The Benefits and Limitation of Amazon Attritubtion

Amazon Attribution: Will it Answer Your Questions?

According to the 250 top marketers surveyed in the iProspect Global Client Survey, Amazon will be the third most influential tech company for their target audiences in 2020, after Google and Facebook. This is hardly a surprise considering the ever-growing importance of the platform in consumers’ daily lives. More than 78 million people in the United States alone already use Amazon on their mobile phones to compare prices or availability when shopping in a physical store (Dentsu proprietary data).

For marketers, this situation comes with the critical challenge of correctly understanding the influence of their media efforts on Amazon sales to better drive their marketing investment. Until recently, Amazon hasn’t offered marketers the right tools to do so, but with the launch of Amazon Attribution, the e-commerce giant is actively working to close the gap with its competitors regarding marketing measurement solutions.

Does the Amazon Attribution beta live up to its promise of better visibility on media performance?

What are the benefits and limitations of the solution?

To find out, iProspect specialists tested the solution on a leading apparel retailer in the United States, which is both an Amazon brand vendor and works with third-party sellers. Through the example of paid search, our specialists share what you should know before getting started with the beta.

How Amazon Attribution Works

What Amazon Attribution Solves

The Amazon Attribution beta measurement solution aims to enable brands who sell on Amazon to better understand the impact of the digital media campaigns off Amazon (search ads, social ads, display ads, video ads and email) on their activity within Amazon.

Let’s take the example of search ads (including Google Shopping ads):

  • Anna searches for a product online in a search engine (i.e., outside Amazon), clicks an ad from brand X and lands on brand X’s website.
  • After reviewing options, Anna may purchase on brand X's website, but may instead buy brand X's product on Amazon or perform additional research on Amazon.
  • If she ends up buying on Amazon, it is clear the ad had an effect on her purchase, but without a proper attribution solution, it is impossible to demonstrate this indirect influence. This undermines the actual performance of search ads and limits brand X’s capacity to optimise its media dollars. This is exactly what Amazon Attribution addresses by providing brand X with sales impact analysis across media channels, so that brand X’s marketing team can now uncover the insights needed to optimise their campaigns and plan future activations.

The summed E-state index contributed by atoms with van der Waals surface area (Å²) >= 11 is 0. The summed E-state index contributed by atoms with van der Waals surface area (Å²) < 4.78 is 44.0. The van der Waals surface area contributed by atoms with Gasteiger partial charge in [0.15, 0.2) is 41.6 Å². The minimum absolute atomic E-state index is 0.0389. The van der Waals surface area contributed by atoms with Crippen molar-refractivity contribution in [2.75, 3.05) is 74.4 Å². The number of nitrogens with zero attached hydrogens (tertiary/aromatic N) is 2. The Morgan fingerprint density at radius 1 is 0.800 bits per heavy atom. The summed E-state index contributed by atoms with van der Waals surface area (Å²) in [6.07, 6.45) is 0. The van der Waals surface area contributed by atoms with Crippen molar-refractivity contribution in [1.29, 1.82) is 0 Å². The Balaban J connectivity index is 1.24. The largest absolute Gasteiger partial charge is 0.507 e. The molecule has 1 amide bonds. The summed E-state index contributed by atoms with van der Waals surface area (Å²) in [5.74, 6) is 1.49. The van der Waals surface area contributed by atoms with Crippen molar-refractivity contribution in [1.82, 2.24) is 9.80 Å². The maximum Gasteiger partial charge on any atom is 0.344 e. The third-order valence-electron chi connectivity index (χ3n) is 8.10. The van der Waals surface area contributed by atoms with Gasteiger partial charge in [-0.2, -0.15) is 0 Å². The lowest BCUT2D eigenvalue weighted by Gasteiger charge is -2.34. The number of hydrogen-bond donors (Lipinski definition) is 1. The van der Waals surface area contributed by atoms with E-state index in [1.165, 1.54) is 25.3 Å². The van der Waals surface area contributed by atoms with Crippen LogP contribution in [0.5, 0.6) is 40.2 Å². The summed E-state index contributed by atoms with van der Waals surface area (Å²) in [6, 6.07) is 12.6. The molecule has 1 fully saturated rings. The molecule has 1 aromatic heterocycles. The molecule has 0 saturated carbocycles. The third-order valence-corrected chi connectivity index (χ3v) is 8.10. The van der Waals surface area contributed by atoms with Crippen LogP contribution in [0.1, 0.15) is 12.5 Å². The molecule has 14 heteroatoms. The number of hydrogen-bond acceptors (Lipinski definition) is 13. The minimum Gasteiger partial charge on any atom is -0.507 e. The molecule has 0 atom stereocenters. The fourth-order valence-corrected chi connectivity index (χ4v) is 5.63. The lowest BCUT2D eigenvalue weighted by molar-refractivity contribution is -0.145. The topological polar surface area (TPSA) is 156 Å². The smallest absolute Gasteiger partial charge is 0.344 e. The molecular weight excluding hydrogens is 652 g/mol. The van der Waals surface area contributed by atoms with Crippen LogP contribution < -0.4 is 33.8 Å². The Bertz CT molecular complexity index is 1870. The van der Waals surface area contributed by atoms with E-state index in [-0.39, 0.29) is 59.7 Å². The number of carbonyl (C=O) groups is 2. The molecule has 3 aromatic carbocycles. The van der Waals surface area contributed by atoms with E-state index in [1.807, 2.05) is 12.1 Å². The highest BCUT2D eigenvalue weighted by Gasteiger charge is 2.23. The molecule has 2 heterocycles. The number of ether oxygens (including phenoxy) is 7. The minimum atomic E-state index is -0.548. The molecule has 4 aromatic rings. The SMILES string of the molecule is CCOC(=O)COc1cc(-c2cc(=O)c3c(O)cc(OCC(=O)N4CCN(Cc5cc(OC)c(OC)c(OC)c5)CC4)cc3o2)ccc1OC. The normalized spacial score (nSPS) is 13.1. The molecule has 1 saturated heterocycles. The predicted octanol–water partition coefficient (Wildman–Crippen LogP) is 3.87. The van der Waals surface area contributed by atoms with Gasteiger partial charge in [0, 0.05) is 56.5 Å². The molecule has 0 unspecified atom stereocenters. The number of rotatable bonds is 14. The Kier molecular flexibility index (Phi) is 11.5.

Getting Started

The two-step setup process is simple:

  • Vendor brands and agencies work with their Amazon team to apply for the Amazon Attribution beta. Following the launch of the Amazon Attribution beta in 2018, Amazon expanded its availability in 2019, and the solution is now available both in the US and the UK (with limited access). The program has also expanded to include social campaign support.
  • Teams should categorise reporting data and create pixels through orders in the Amazon interface accordingly. The media pixels are created for each publisher type and then added to specific campaigns or elements. For this test we created pixels based on search term categories and applied the pixels within tracking templates in Google’s Search Ads 360. This allowed Amazon to track clicks from Google search and shopping campaigns to Amazon detailed page views (DPV).

What we found

Three Considerations About Attribution and Performance

(Results below combine data from first-party and third-party sellers on Amazon.)